* with them. If neither captivity, por the sale and it will not dissolve a civil obligation be-
of one's self, can by the law of nature and tween master and servant, on account of the
reason reduce the parent to slavery, much less alteration of faith in either of the parties :
can they reduce the offspring.

but the slave is entitled to the same protec-
“ Upon these principles the law of England tion in England before, as after, baptism;
abhors, and will not endure the existence of, and, whatever service the heathen negro owed
slavery within this nation : so that when an at- of right to bis American master, hy general
tempt was made to introduce it, by statute not by local law, the same (whatever it be) is
1 Edw. 6, c. 3, which ordained, that all idle he bound to repder when brought to England
vagabonds should be made slaves, and fed upon and made a Christian.” Vol. 1, p. 423.
bread, water, or small driok, and refuse meat;
should wear a ring of iron round their necks, what of very subile distinction, if not rather of

In these passages, there appears to be some-
arms, or legs; and should be compelled by
beating, chaining, or otherwise, to perform the

contradiction.
work assigned them, were it never so vile; the (0) See Locke on Governm, 8vo edit. b. 2,
spirit of the pation could not brook this condi- C. 4, p. 213.
tion, even in the most abandoned rogues; and (p) See bis Inst. Nat. Law, vol. 1, p. 480.

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66

slaves are in France. Consequently this kind slavery, I think myself warranted in saying, of slavery is not liable to the principal objec- that the justice and lawfulness of every species tions, wbich occur against slavery in general(9). of it, as it is generally constituted, except the Upon the whole of this controversy concerning limited one founded on the commission of

(9) Some writers there are, who deduce the throughout all the land, to all the inbabitants lawfulness of domestic slavery from the prao.

" thereof.' Lev. xxv. 8-10. tice of it amongst the Jews, and from some “ The manumission of the Hebrew slave on passages in the Old Testament which are the seventh year, was provided for by the other ibought to countenance it. See Vinn. in Instit. law. Under the expression, therefore, of all the Heinecc. ed.). 1, t. 3, p. 31. There are others inhabitants, foreign slaves must be comprewbo attempt to justify slavery by the New bended; for none but foreign slaves could reTestament, because it contains no direct pre- main to be manumitted in the fiftieth year, cepts against it. See Tayl. Elem. Civ. L. 434. My lords, there is a circumstance not I shall not attempt to examine either of these touched upon by my rev. brother; but there is opinions.-Hargrave.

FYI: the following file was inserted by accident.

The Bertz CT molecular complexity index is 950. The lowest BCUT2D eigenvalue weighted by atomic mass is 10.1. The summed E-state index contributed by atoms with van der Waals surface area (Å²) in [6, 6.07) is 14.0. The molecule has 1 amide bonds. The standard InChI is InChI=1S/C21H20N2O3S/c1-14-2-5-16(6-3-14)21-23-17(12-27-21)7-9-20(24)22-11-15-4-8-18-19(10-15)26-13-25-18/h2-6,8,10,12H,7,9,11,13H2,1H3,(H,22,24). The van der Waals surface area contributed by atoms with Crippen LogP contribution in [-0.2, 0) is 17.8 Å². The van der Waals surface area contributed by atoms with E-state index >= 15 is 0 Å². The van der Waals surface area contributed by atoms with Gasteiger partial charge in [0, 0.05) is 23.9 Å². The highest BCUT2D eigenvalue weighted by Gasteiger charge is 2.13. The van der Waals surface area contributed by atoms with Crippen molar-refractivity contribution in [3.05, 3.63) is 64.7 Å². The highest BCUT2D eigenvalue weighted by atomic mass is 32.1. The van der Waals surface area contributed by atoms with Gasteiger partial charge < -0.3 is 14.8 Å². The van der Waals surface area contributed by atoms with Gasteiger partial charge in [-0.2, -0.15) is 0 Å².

a passage in the law, which I have always 'In the discussions respecting the African considered, as a strong argument of the lenity, slave trade, wbich were maintained during se- with which slaves were treated among the veral years preceding the abolition of that Jews, and of the efficacy of the provisions the traffic (by stat. 46 Geo. 3, c. 52, see also law had made, to obviate the wrongs and injuc. 119, and 51 G. 3, c. 23), the authority of the ries to which the condition is obnoxious.—My scriptures was appealed to by the oppugners lords, I am afraid I cannot, by memory, refer and defenders of the trade.On June 24, 1806, exactly to the place. But the noble earl there, the learned and eloquent Dr. Horsley, bishop with his Bible, I am sure will have the goodof St. Asaph, delivered in the House of Lords ness to help me out and turn up the passage upon the subject, a very powerful speech, from for me. My lords, it is a passage, in which which I have extracted the following passages. the law provides for the case of a slave, who

“My rev. brother" (the bishop of London) should be so attached to his master, that when “ told your lordships, that perpetual slavery the term of manumission, fixed by the law was not permitted by the Jewish law. That a should arrive, the slave should be disinclined native Jew could be held in slavery for seven to take advantage of it, and wish to remaja years only, at the longest. For he had a right with his master. And the law prescribes the to his freedom upon the first return of the sab. (form, in such case to be used, by wbich the batical year. And that a foreign slave pur- master and the slave should reciprocally bind chased in the market, or captivated in war, themselves, the slave to remain with bis master could be held in slavery for fifty years only, at for life, and the master to maintain him. This the longest. For the foreign slave had a right I have always considered as a strong indication to his freedom upon the first return of the year of the kindness, with which slaves were treated of Jubilee. And from these premises, my rev. among the Jews; else whence should arise that brother concluded, that perpetual slavery was attaclimept, which this law supposes ?” [Query unknown among the Jews.